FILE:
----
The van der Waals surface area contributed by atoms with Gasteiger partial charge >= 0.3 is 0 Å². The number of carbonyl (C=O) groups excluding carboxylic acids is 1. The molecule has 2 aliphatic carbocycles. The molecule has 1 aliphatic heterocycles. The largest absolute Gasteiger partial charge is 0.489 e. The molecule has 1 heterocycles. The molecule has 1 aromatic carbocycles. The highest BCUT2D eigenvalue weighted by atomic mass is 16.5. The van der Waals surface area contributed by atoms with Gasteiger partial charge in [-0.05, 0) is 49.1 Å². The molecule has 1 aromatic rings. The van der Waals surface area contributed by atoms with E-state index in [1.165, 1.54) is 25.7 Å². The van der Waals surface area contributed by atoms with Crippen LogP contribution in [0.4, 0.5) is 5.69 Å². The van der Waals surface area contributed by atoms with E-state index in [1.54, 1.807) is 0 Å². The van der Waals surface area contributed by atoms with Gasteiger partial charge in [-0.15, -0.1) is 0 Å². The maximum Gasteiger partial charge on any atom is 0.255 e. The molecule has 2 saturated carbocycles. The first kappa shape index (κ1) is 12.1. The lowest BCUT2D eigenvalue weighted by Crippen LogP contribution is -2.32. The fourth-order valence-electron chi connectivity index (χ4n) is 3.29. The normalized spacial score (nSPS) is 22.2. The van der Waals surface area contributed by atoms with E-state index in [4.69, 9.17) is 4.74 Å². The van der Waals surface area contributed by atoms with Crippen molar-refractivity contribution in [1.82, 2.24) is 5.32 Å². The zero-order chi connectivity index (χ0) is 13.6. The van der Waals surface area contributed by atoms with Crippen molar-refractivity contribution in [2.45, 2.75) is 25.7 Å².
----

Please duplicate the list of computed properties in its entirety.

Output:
The van der Waals surface area contributed by atoms with Gasteiger partial charge >= 0.3 is 0 Å². The number of carbonyl (C=O) groups excluding carboxylic acids is 1. The molecule has 2 aliphatic carbocycles. The molecule has 1 aliphatic heterocycles. The largest absolute Gasteiger partial charge is 0.489 e. The molecule has 1 heterocycles. The molecule has 1 aromatic carbocycles. The highest BCUT2D eigenvalue weighted by atomic mass is 16.5. The van der Waals surface area contributed by atoms with Gasteiger partial charge in [-0.05, 0) is 49.1 Å². The molecule has 1 aromatic rings. The van der Waals surface area contributed by atoms with E-state index in [1.165, 1.54) is 25.7 Å². The van der Waals surface area contributed by atoms with Crippen LogP contribution in [0.4, 0.5) is 5.69 Å². The van der Waals surface area contributed by atoms with E-state index in [1.54, 1.807) is 0 Å². The van der Waals surface area contributed by atoms with Gasteiger partial charge in [-0.15, -0.1) is 0 Å². The maximum Gasteiger partial charge on any atom is 0.255 e. The molecule has 2 saturated carbocycles. The first kappa shape index (κ1) is 12.1. The lowest BCUT2D eigenvalue weighted by Crippen LogP contribution is -2.32. The fourth-order valence-electron chi connectivity index (χ4n) is 3.29. The normalized spacial score (nSPS) is 22.2. The van der Waals surface area contributed by atoms with E-state index in [4.69, 9.17) is 4.74 Å². The van der Waals surface area contributed by atoms with Crippen molar-refractivity contribution in [1.82, 2.24) is 5.32 Å². The zero-order chi connectivity index (χ0) is 13.6. The van der Waals surface area contributed by atoms with Crippen molar-refractivity contribution in [2.45, 2.75) is 25.7 Å².